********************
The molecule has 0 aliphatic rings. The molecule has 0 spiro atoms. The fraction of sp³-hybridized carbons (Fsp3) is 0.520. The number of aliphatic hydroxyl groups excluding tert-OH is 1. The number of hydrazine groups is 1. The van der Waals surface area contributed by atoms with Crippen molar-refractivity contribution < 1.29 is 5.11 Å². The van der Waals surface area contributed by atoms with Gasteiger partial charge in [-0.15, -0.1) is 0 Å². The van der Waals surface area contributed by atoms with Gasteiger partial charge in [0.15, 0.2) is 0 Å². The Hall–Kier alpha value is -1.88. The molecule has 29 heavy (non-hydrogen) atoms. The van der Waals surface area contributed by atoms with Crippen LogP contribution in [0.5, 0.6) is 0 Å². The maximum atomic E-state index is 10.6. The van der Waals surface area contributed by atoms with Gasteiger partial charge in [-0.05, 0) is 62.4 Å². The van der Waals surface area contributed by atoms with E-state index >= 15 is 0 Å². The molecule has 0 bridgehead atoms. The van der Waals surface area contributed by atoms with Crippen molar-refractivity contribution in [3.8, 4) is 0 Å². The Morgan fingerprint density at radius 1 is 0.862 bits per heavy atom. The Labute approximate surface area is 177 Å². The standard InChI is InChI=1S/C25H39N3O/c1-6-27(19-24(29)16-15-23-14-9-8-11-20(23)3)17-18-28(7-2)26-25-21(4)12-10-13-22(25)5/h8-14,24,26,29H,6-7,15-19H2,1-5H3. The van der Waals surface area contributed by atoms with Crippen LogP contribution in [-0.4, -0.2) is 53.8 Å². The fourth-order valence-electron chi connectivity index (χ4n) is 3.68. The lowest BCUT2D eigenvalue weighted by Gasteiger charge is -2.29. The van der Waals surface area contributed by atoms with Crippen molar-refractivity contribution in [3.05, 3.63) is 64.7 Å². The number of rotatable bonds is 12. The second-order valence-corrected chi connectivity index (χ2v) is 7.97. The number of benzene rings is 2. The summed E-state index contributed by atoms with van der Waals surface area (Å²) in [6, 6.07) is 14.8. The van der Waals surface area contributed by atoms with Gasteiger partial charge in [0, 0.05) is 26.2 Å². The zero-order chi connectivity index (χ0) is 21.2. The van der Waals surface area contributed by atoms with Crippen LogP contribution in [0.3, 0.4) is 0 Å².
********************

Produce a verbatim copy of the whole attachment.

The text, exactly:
The molecule has 0 aliphatic rings. The molecule has 0 spiro atoms. The fraction of sp³-hybridized carbons (Fsp3) is 0.520. The number of aliphatic hydroxyl groups excluding tert-OH is 1. The number of hydrazine groups is 1. The van der Waals surface area contributed by atoms with Crippen molar-refractivity contribution < 1.29 is 5.11 Å². The van der Waals surface area contributed by atoms with Gasteiger partial charge in [-0.15, -0.1) is 0 Å². The van der Waals surface area contributed by atoms with Gasteiger partial charge in [0.15, 0.2) is 0 Å². The Hall–Kier alpha value is -1.88. The molecule has 29 heavy (non-hydrogen) atoms. The van der Waals surface area contributed by atoms with Crippen LogP contribution in [0.5, 0.6) is 0 Å². The maximum atomic E-state index is 10.6. The van der Waals surface area contributed by atoms with Gasteiger partial charge in [-0.05, 0) is 62.4 Å². The van der Waals surface area contributed by atoms with E-state index >= 15 is 0 Å². The molecule has 0 bridgehead atoms. The van der Waals surface area contributed by atoms with Crippen molar-refractivity contribution in [3.8, 4) is 0 Å². The Morgan fingerprint density at radius 1 is 0.862 bits per heavy atom. The Labute approximate surface area is 177 Å². The standard InChI is InChI=1S/C25H39N3O/c1-6-27(19-24(29)16-15-23-14-9-8-11-20(23)3)17-18-28(7-2)26-25-21(4)12-10-13-22(25)5/h8-14,24,26,29H,6-7,15-19H2,1-5H3. The van der Waals surface area contributed by atoms with Crippen LogP contribution in [-0.4, -0.2) is 53.8 Å². The fourth-order valence-electron chi connectivity index (χ4n) is 3.68. The lowest BCUT2D eigenvalue weighted by Gasteiger charge is -2.29. The van der Waals surface area contributed by atoms with Crippen molar-refractivity contribution in [3.05, 3.63) is 64.7 Å². The number of rotatable bonds is 12. The second-order valence-corrected chi connectivity index (χ2v) is 7.97. The number of benzene rings is 2. The summed E-state index contributed by atoms with van der Waals surface area (Å²) in [6, 6.07) is 14.8. The van der Waals surface area contributed by atoms with Gasteiger partial charge in [0, 0.05) is 26.2 Å². The zero-order chi connectivity index (χ0) is 21.2. The van der Waals surface area contributed by atoms with Crippen LogP contribution in [0.3, 0.4) is 0 Å².